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WrongSecrets demo - How not to store secrets with the project founder Jeroen Willemsen

Managing secrets can be difficult especially at scale.

In this video GitGuardian developer advocate, Mackenzie, chats with the maintainer and founder of OWASP WrongSecrets Jeroen Willemsen. The project is a fun gamified way to teach developers some of the worst practices when it comes to managing secrets and of course why those practices are bad. Jeroen also gives us a demo of the project to help you get started on the first few challenges.

Links

WrongSecrets project: https://github.com/commjoen/wrongsecrets

Heroku App: https://wrongsecrets.herokuapp.com/

Video Transcript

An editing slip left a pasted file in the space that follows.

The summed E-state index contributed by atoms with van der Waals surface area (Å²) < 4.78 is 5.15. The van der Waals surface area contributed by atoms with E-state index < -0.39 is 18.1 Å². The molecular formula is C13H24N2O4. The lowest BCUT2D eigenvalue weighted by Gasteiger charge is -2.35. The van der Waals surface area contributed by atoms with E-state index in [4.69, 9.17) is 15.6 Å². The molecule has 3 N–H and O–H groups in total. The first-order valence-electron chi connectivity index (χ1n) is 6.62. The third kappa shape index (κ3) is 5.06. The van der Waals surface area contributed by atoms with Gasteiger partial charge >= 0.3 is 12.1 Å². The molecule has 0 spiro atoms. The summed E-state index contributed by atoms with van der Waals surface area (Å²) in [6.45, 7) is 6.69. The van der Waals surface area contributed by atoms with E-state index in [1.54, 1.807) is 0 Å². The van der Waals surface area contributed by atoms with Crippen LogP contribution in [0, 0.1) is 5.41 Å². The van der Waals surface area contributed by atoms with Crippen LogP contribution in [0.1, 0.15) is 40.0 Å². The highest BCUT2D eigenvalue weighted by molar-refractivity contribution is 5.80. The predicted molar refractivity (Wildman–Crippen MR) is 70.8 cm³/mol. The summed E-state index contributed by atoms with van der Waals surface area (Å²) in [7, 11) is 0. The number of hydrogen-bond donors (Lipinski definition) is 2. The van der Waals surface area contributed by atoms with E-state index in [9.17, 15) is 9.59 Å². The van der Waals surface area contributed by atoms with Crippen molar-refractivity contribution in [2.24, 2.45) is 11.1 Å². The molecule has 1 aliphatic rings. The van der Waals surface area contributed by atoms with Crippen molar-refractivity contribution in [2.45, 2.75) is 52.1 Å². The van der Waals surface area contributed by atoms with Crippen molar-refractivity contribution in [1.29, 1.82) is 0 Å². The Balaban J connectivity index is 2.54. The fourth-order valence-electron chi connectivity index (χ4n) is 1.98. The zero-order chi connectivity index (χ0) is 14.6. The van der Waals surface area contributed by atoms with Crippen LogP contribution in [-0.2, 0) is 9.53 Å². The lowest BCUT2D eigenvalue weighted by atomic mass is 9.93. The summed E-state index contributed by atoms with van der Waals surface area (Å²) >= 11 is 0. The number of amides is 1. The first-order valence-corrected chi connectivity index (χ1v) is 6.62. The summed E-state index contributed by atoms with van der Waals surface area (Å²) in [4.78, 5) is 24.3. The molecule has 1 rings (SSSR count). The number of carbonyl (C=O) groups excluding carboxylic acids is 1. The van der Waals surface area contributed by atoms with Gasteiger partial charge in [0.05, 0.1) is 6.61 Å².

hello and uh welcome everyone to this video so i'm really excited that i'm here today with uh yurong villasmin so we've just spent uh a minute trying to get the pronunciation of the name right so hopefully hopefully i'm gonna turn to up but uh you don't think that the principal security architect uh exeiba uh but he's also a very active member and also volunteer in the owasp community and that's why i'm really excited to have him here because we're going to talk about a little project called wrong secret so welcome euron and uh maybe you can tell us a little bit about the the project uh wrong secrets of course well thank you very much and happy to be on the show mackenzie so um project wrong secrets is actually a funny little uh application which tries to provide different ways on how to not store secrets and that offer challenges to the user of the app and hopefully those challenges will help the user to reflect upon hey are we doing this right there on our own apps or are we making the same mistakes as this challenge yeah yeah i think it's a really cool way to do it because it's it's fun uh you know and it's not too complex but there's definitely some moments as you go through the challenges they're like ah maybe i just might check my project and make sure we've we've handled these correctly but it's not a it's not a very in-your-face way of doing it so i i really enjoyed going through those those challenges myself why why why was it that you decided to create this uh this project specifically so the history is a bit odd um i used to give talks for all day devops and at some point i was like okay what's the topic i would like to talk about what's topic that you really get more attention because that's basically what mark miller asked like okay what is there something you want to talk about with us and then i figured okay secrets management actually reflects in a very nice way how mature the security organization is because all the stuff you're doing basically gets reflected upon your secrets management the way you protect stuff the iem all the stuff around it so that's how the app started together with a huge actually one of the challenges packed in the app is actually well uh something that uh came from my conscience because as a young engineer i once was asked where do i put the private key of this and i was like okay then i advise my calling maybe you should put it in a darker container because otherwise it's hard-coded and ever since then i felt like okay that was the worst advice ever and luckily we corrected that over time um but ever since then i felt like okay yeah you could call yourself a security dude or whatever but as long as i'm saying this kind of thing so that's basically me um dealing with my past a bit and now you can enjoy that as well at some point we decided and we meet ben the han and i decided to create this to update this towards an almost project instead of a silly little app for some talks because we figured okay there's actually value in this and now we have to bring it to the masses and that's where lots of people stepped up to make this the beautiful little web app it is today just within just three months of time based on volunteer work yeah that's really cool i like what you say that uh your sequence management reflects how mature you are in your security uh within your organization your application i think this is so true and i think what people also don't realize is that managing secrets correctly is really difficult particularly at scale in an organization making sure that everyone is storing them correctly and it it can take such an innocent mistake that can be overlooked and the way that git works with the history and you may have a great code review process set up but if someone's been working on their own branch they've committed a secret removed it merged it then the review is probably not going to see it all these things so it's it's actually it's actually a really difficult uh problem and what i like about the project from secret is that we can actually unpack some of those difficulties starting quite basic and then getting more uh advanced because it makes you kind of actually realize that oh it's not just as easy as easy as putting them in a dot env file and adding a dot get ignore and jobs done there's more complexity to it definitely so yeah and and you mentioned another way is it just been the two of you working on this project so far or has we have have we kind of got some more traction from the community and and what's the future looking for this so when i started out the project for auto all the devops as in just a little sample project from our presentation already got help from nana bayer and uh benahan back then and once we started to really revive this project they helped tremendously again so they're really large bidders for this project and uh yeah really appreciated uh their work and then when we started to ask for help uh more people stepped up so we got three testers right now we're a bunch of other people that actually helped out with um uh showing what might be improved in an easy way um and other people like dimitri and philip also joined to contribute and currently there's about two or three other developers stepping up and that will file their pr soon i've seen some preliminary work which looks really promising so there's way more cool challenges ahead of us that will be implemented soon um and that's beautiful so yeah the community is growing already although we're just in month four of being an active ovus project um and that makes me really hopeful for the future of this project yeah for sure and has this been one of the first projects you've worked uh you know with oauth spin or has been a loving relationship for a while so i've been with almost for a while uh on and off to be honest uh before this i did a lot of work for well a lot i did some work for the mobile security testing guide the mobile application security verification standard uh with bernoullier svenslier and uh carlos olduguera and that was very nice because then we set up a lot of different things and of course just talk to many other project leads then which was really helpful for this project because all the best practices that we learned throughout these other projects and collaborating with other teams well if you know what to do it's fairly easy to set it up again um just you know it's not it's not literally copy pasting but just making sure you get the bare minimum working and just move ahead so that made it this easy to uh to get the project working yeah for sure i was it remains at it's been the gold standard for security guidelines for a long time and i think i don't think it's go it's going to lose its crown anytime soon for that although there are great resources coming out uh everywhere at the moment but um what i thought is that we've talked about it for a little bit it would be possible that we can have a little bit of a demo and see exactly what wrong secrets uh looks like when you're working through some of the challenges maybe okay sure all right so um here's my desktop and this is the heroku demo at uh wrong secret southerop.com um and this is basically where you uh where you land and there's a bunch of things telling about secrets and stuff so you get a bit of a context then there's a few challenges so there's docker-based challenges then there's challenges for which you need kubernetes or mini cube uh with kubernetes on top um there's challenges where you need cloud providers and if you run this same app according to the instructions of git what you'll find at github which is over here then you'll notice uh various instructions on okay how to run this on uber need this how to run this on um on aws how to read this on gcp how to run this on azure um so that's uh stuff being worked on um uh well let's just start with a few challenges i'd say so the first challenge is for instance um a docker-based challenge where um which actually which is good to know by the way that all the challenges currently implemented are challenges we actually saw during pen tests during code reviews during our normal security duties and most of the challenges that are set out as issues to be fixed later or to be created or ideas for future challenges are all based on real world scenarios so stuff we actually saw happening so it's not like what a dumb app how would you be so silly to do this though this has happened and therefore it's now a challenge um that's great i love that and like i said i'm one of the you know type of people that years ago actually was a re became a reason for challenge number four for instance so in that sense it's not really that um that's strange um we all learn a lot basically um so the first one is when people write a proof of concept uh then you often start having a hardcoded password in the code um and that may sound silly but you know if you have to authenticate towards an api where do i put the password for our first prototype well maybe in code because then i can test it you know otherwise i have no clue so then um the question is of course can you uh spot the the secret when we're looking in the code what about the container so we already see links to java and docker so if we click on java for instance then we go to our git repository now of course we can click through source and we can be very silly by just looking for password i mean what can seriously go wrong right um in this repository and then see a bunch of passwords everywhere but if it's really that hard coded hard coded then we pretty much should be looking for something that says uh that has some value to it so one way is going over this and going over the various results but we'll cheat a bit because i know what we're looking for so if you go to the source code to the java source code then you'll see a folder called challenges and over there we have for instance the docker folder with challenges and they're in challenge one we see that there's a reference towards uh something called constant stop password so what we have to find right now is that constants class to you know solve the problem so if we now go to um let's see to source main and i guess we'll have to find a constant and that should be somewhere over here as well ah there it is constants um then we see um two different things here so this is password so hey maybe this is the one right and as you can tell i did all my web so what you could actually do is try the first challenges on your mobile phone you don't necessarily need a computer it's just thinking clearly about what's happening and then try to solve it so now we go back over here just to show that this is actually working uh is this working if i submit it it says ah that's not right so okay apparently it actually needs an answer now if you submit it then we get well as you can tell this was indeed the right answer we get points for it um and um the idea is if you solve all challenges on a cloud environment you can get the full bar uh and we can weight the the score points per challenge in the future and very next to it is if you're still having trouble understanding what you have to do there's a hint page which you can follow and otherwise you could also take the docker container extract the jar file use something like gdgui or ajaxgui to just go over the files and then you'll find the class file with the password inside and you can just copy paste that and now of course you might ask yourself okay i found it why is this a problem i mean i just solved the challenge i'm getting points this is awesome that's why we have the what's wrong button which explains why this was a bad idea because obviously by now most of the listeners will realize that viewers will realize that hey if i can get that password that way everybody can right um so that's the way how to uh to solve that so that's one challenge um another nice challenge let's see that's number for instance challenge number three is um uh well you could also have for instance package something in your docker file like a password remember me the the private key well maybe there's a password inside so um an inf uh as well in docker containers to set the password um yeah you could easily spot the fact that these type of things are used if you run duckl on top of your docker contain docker container creation definition so you know what's going on but for those who want to do it a little bit more capture deflect type of style the link towards darker should be an explicit hint to you like hey maybe you should take a look over there and then in docker hub at the tax so for instance the latest it doesn't really matter which one you take because we built the container similar way do you see the steps taken to create the container and one of the things we do at some point is and docker and password well that is mildly strange isn't it maybe this is it you know literally this is it that's why we called it this is it apparently um and now let's try again let's submit that and again correct so another challenge solved basically and that way you can solve multiple challenges over time and find your way through i love i love this here we we recently did some uh scanning on docker hub to find you know what percentage of docker images contain secrets we found about seven percent contained secrets and we also found some really uh strange examples where you know they you've added in the you know your package manager password into the docker file and then later on they've removed it not realizing that the password in the layered earlier steps earlier is still exposed in there so you know because you can see how people think about this well oh i don't want that password in my docker image you know so i'll remove it in their docker file not realizing that actually all the steps you've taken are still there so this is a great a great example of showing exactly that in real life i love it [Music] so uh examples that will be upcoming not in the near future because we first have to work on some other stuff if you know what we promise and then we'll get back to this is for instance the bash history inside containers um we already have something like file inclusion i think that's i thought it was challenge number 12 is that we well we copied in the file which actually contains the password so although it's not in the layer directly uh visible the copy operation should tell already that stuff's in there that might not should be there uh you'll have similar problems of course when you say create docker file create docker container from this directory and then everything gets mounted in from that directory and then often we also see other secrets ending up over there so there's a lot of funny things that can go wrong with docker containers unfortunately or fortunately because it's fun frozen and stuff like that it depends on who you are i think i think there's been some stressful moments uh credit and you know and docker like kubernetes is one of these tools that uh not every you know there they can be a bit of a black box for the organizations not everyone in the organizations understands how how they work so they're actually quite easy to find these mistakes in in the real life because you know it's not as widely used as at all like git for example where people kind of fundamentally understand how it works doctor can kind of seem mystical at times we actually see the same thing it did unfortunately where people unfortunately still forget the fact that uh if you remove something in the next commit it doesn't mean that your previous commit got rewinded it just means you again layered stuff and that layering of things like you said earlier is is complicated um definitely and that's example one is such a great that challenge one is such a great example of that because when we're moving stuff we want to test out stuff we hard code credentials with the intention of setting them up as environment variables later but just to get things going you know and then you remove them you commit over it and then buried in your commit when you're finally ready to do a pull request you know merge to the master branch deep deep 100 commits back you have the first things that you did which was hard coding some secrets it's very difficult for a person to find them but an attacker an adversary that knows what they're looking for is going to be able to pull them out really quickly so exactly yeah yeah this is such a real project for me i i i was chuckling to myself the whole time when i was going through the challenges because about half of them i've done thank you thank you so much i really appreciate that i really appreciate that so um uh um yeah um uh of course i think this is also a great moment to shout out that if if you like the project and if you like to contribute let us know just get in touch with us um because it's like we said it's all uh volunteer based there's no um there's no backing or anything other than always generously helping us out with some cloud credits from every now and then so we can you know test our aws setup or gcp or azure setup but other than that it's just volunteers so any volunteers added to the army would be great yeah absolutely and how can people kind of reach out to you or reach out to the project is through github the best way or is you'll find a bunch of links over there at our uh at the beginning of the github repository we have ways so you can get into touch with us and that's the easiest way to get stuff going basically perfect that's so great now i do want to add just one final little disclaimer in here is that uh in wrong secrets there are links to tools that will help you find these but just in case you're a get guardian user and you wanted to cheat a little bit i do like to know that get guardian won't detect any of these secrets because it flags them as false positives so i just want to point that out in case anyone tries to scan the entire repository with get guardian wonders why the secrets aren't coming up it's just because we've been flagged as false positives but there are other tools that are mentioned in the project that you can use so that's just my my final disclaimer there there is a good thing to note that some of those tools had some of the iterations that docker contains because some secrets are generated every time again when we built a docker container and your cloud secrets for the cloud provider exercises are also generated dynamically every time you set up your cloud environment you get different secrets which is fun if you want to repeat the exercise we really know what you're doing and instead of you know playing around with stuff without being sure what's happening um but what it's good to notice is that sometimes these policies sometimes these uh tools that no longer detect it because for instance something we generated in the cloud environment for instance for challenge number nine has no longer enough entropy to be detected by the tool which makes the whole discussion about when is something a false positive a difficult one because um many tools and not just git guardian but many tools might have trouble detecting a password which is a simple sentence that by itself doesn't look to have a lot of entropy but was cleverly built by a developer that felt like hey that's easy for me to remember like you know with the password xkcd remember where we say okay battery staples whatever if we do something similar for our own passwords for apis or for the apis we consume that all of a sudden have the tools that is what we saw do no longer detect these passwords that's also why some of these passwords inner challenges are small sentences like this is it or something else which you'll find out once you open wrong secrets which are just not detected yeah it's definitely an interesting challenge especially when you're putting in your english words in there because you know when you're taking an api key is challenging in different ways but you know you're not expecting english words in there and if they are they're usually kind of prefix characters but when it comes to passwords then while the game changes and it's very complex and you have to you this is constant way up of do you want uh high recoil and low precision or do you want a high recoil and while you want high recoil high precision but how do you get that with these passwords so it's an interesting uh it's an interesting challenge you know and i think this project brings to light and will generate i think what's so great about this project it's going to generate discussion in lots of different areas amongst us how to store secrets properly uh how to be able to detect them how what is a strong password all of these kind of challenges this kind of brings up and creates conversations which makes it a powerful tool in the developer community in my opinion thank you well i'm so glad that you're able to spend some time and walk through this and uh i just thank you for for throwing through us please check out the project uh wrong secrets and let us know um let us know on twitter on github how you're going with the challenges it's going to be awesome and it's be great to be part of that discussion as well our long secrets if you have comments about it uh to try and bring more awareness to them so thanks euron and i appreciate your time again alright thank you so much for having me here i enjoyed it a lot thank you so much mackenzie